In 2021, the Panthers tried rolling out Sam Darnold for a full season and bit the bullet. Once again, the team started strongly before faltering. Offensive coordinator Joe Brady was canned halfway through the bye week after a year and a half of seemingly vanilla scheming, but Rhule’s name quickly became mud in Charlotte. 

After a poor start in 2022, Rhule finally got shown the door and interim coach Steve Wilks nearly rescued the season. The respected interim missed the playoffs by one game. However, Tepper elected to go for Frank Reich due to his several years of head coaching experience and promise to recruit a talented team of assistants. 

It became quickly apparent that Reich didn’t have the answers, Fitterer assembled a terrible roster and depleted the team’s draft cupboard. Pretty much everything that could have gone wrong did. Both men were removed from the equation.

The pattern of fall guys is pretty apparent here, and 2024 offers easy pickings if things go below expectations with a first-time head coach and first-time general manager. At some point, one gets fed up with the repeated failures and attention on the guy who is hiring the people making them.  

David Tepper's reputation of impatience

Tepper could have accepted that the team’s glory days of the mid-2010s were behind them and a rebuild was needed. But he repeatedly tried to put a band-aid over the issue and then became surprised when it got worse. 

The hedge fund manager also had a confirmed problem with directly influencing team personnel decisions. Though which moves were exactly on his orders and which weren’t are unknown.

Here’s a major example: contrary to popular rumor, the decision to draft quarterback Bryce Young did not override Reich’s opinion. It is known Tepper often made suggestions to his coaches and managers, punishing those who disagreed with them. 

The Athletic published an expose of the team culture in 2023. The details were a damning indictment of Tepper's leadership abilities and tendency to meddle.

"Team sources described a “Hunger Games” culture at Bank of America Stadium. Coaches said they believed other staff members were text messaging Tepper behind Reich’s back about issues they saw with the team. General manager Scott Fitterer and, separately, an offensive coach went to Tepper with a coaching suggestion for the quarterback. Fitterer had previously spoken to Reich about this issue."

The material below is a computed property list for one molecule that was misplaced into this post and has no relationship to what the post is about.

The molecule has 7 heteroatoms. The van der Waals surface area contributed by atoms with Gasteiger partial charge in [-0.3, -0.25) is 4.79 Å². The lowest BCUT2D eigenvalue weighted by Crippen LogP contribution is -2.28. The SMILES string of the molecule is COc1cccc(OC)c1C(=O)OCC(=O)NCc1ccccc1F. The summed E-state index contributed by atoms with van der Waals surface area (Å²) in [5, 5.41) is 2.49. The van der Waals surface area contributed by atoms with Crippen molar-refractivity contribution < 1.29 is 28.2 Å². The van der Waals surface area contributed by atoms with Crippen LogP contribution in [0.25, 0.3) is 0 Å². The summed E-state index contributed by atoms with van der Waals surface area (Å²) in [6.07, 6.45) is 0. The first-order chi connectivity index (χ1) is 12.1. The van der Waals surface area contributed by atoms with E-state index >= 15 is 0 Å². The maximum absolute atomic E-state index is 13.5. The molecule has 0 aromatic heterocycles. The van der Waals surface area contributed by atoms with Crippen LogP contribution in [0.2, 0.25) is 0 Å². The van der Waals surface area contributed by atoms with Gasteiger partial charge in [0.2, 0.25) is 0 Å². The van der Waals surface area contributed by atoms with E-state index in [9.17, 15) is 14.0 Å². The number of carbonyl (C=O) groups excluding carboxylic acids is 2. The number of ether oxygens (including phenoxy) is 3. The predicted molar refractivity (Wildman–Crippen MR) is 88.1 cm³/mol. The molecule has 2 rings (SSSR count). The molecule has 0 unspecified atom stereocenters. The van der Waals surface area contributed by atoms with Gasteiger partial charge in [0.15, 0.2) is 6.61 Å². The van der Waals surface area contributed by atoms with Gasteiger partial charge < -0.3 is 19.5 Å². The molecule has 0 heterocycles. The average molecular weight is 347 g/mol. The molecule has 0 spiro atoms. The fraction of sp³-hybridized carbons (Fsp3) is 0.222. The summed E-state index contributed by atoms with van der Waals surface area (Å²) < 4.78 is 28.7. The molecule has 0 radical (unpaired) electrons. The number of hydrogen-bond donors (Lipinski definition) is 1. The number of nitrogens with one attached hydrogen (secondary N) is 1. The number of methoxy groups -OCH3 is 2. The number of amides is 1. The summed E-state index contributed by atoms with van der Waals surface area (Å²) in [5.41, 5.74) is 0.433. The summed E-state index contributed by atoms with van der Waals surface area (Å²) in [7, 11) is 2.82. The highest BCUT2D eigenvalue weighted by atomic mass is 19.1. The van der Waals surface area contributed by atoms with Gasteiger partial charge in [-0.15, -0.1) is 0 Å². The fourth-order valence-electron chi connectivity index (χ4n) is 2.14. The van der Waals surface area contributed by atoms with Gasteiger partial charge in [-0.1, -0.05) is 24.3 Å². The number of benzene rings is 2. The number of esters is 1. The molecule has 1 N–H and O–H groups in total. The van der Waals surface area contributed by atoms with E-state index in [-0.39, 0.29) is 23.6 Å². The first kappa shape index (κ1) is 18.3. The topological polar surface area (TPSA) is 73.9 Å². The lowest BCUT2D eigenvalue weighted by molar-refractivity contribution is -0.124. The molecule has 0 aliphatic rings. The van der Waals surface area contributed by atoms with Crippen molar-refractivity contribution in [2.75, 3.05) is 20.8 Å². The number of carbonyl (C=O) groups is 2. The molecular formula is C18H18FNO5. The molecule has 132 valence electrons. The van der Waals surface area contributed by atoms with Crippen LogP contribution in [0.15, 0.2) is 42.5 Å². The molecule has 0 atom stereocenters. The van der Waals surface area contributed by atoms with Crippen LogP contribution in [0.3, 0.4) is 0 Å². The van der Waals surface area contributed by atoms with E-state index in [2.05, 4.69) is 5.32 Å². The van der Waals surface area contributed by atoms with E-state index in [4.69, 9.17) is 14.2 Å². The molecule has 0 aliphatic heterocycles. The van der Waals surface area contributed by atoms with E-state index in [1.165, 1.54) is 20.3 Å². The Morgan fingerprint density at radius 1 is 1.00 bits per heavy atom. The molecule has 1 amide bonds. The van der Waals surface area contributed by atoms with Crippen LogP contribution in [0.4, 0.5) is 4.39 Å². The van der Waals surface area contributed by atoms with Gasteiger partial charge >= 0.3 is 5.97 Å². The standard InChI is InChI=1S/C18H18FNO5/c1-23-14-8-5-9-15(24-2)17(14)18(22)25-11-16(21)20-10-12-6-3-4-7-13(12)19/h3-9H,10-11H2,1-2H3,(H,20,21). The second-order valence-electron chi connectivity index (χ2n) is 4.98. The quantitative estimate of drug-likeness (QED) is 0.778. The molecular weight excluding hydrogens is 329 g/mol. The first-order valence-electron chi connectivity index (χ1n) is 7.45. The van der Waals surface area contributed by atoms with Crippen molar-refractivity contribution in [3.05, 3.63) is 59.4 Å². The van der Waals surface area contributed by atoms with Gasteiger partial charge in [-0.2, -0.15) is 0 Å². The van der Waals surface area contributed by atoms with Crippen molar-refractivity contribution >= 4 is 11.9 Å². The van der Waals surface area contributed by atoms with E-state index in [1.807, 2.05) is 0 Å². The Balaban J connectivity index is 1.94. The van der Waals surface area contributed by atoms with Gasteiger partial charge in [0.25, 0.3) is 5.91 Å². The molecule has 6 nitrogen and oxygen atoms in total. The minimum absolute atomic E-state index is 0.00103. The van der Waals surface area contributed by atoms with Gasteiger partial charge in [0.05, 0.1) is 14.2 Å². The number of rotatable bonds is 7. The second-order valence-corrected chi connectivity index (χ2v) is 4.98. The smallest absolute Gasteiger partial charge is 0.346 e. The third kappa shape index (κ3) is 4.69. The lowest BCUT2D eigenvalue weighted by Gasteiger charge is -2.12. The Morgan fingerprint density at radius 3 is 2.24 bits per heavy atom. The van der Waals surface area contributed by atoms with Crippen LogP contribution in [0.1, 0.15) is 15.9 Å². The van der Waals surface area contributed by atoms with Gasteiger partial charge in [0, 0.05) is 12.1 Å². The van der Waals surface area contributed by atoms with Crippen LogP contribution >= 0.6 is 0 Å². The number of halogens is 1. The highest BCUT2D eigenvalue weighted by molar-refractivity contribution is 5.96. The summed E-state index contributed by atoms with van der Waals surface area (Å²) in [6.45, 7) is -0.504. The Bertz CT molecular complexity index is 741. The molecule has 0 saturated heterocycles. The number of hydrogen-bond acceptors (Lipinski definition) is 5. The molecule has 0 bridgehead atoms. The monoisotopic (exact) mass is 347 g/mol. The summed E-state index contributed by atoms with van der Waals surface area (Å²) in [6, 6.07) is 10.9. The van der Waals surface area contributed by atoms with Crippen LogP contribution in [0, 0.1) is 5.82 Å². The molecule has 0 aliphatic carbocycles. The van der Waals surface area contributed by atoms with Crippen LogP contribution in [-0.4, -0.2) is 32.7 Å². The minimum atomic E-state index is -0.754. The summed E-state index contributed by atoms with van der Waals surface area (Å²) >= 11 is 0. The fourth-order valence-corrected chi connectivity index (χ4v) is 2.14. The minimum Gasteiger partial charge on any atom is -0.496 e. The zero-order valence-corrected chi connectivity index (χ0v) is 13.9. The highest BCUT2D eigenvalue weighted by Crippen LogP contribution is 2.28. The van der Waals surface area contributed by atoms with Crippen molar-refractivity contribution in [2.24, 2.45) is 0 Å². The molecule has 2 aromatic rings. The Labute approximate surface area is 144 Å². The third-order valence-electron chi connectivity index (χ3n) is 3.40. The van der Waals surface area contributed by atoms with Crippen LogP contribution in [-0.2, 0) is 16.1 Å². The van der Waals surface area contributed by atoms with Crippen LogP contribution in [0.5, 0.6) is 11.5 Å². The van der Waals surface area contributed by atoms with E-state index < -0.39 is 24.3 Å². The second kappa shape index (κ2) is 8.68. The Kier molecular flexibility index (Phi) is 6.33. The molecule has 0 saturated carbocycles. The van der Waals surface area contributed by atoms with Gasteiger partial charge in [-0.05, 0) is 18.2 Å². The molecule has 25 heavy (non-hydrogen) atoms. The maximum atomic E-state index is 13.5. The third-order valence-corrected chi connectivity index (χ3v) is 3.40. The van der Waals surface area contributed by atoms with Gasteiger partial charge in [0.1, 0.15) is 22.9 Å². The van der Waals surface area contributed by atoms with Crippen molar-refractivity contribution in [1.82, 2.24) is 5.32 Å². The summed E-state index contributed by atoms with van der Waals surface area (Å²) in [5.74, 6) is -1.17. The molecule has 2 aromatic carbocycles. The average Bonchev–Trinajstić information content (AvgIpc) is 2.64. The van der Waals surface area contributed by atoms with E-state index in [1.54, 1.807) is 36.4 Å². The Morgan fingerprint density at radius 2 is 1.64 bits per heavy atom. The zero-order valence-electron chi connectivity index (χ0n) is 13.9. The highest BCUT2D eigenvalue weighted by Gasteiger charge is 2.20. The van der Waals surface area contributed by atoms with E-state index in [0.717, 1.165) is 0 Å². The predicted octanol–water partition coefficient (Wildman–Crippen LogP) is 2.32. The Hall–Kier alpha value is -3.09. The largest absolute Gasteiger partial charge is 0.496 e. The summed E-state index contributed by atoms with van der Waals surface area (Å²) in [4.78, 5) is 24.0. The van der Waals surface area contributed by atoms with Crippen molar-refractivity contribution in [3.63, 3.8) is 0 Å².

Joe Person, The Athletic

As analyst and fan scrutiny increased and Tepper fell under the limelight more, his second great flaw reared up. The man does not respond well when someone is critiquing him. There are numerous examples, all reported on. These include the ill-placed “Rome” comment after Rhule was hired, the drink-throwing incident in Jacksonville, and the confrontation with a local restaurant owner because they made fun of him with a sign.  

That last one gave off the energy of getting into an argument with an anonymous Twitter account. Why even stoop to that level? 

When a prominent individual does not maturely interact with the public, their other traits get an adjusted narrative. Suddenly, Tepper isn’t invested in the team. Instead, he’s impatient and clueless. He isn’t passionately defending negative chatter about the players and staff, but rather bullying people who could never dream of possessing the wealth he has.

Another arrogant rich guy who thinks he’s the smartest in the room. 

There is an old saying in sports that winning cures all ails. This can still be true for the Panthers and Tepper. If he wants to earn the trust of the city and fans back, put a winning product on the field. The narrative will change again, at least on a local level.  

Former star quarterback Cam Newton had his fair share of boneheaded comments and controversial decision-making. But he also got results, so those traits became excusable (at least to a degree) as part of his unique persona rather than an indictment of his overall character.

If Tepper tossed a drink on a fan who had just insulted him during a playoff season, maybe the narrative would instead shape itself towards a prideful owner defending his players from a jealous heckler. It wouldn’t excuse the action, but people would have moved on. 

Unfortunately, Tepper has yet to get that winning product everyone wants to see. He deserves credit for taking swings, but it’s hard to applaud him for that too much when each one gives off the impression that he has no business even standing at the plate.  

Tepper got his stadium money. But because of his past failures, all it did was make an already sour fanbase more discontented with him as the Panthers’ owner.

If he wants the criticism to go away, the fix is simple: remove the causes of the complaints. That means winning football games.

So far, accomplishing that is a puzzle Tepper hasn’t quite cracked.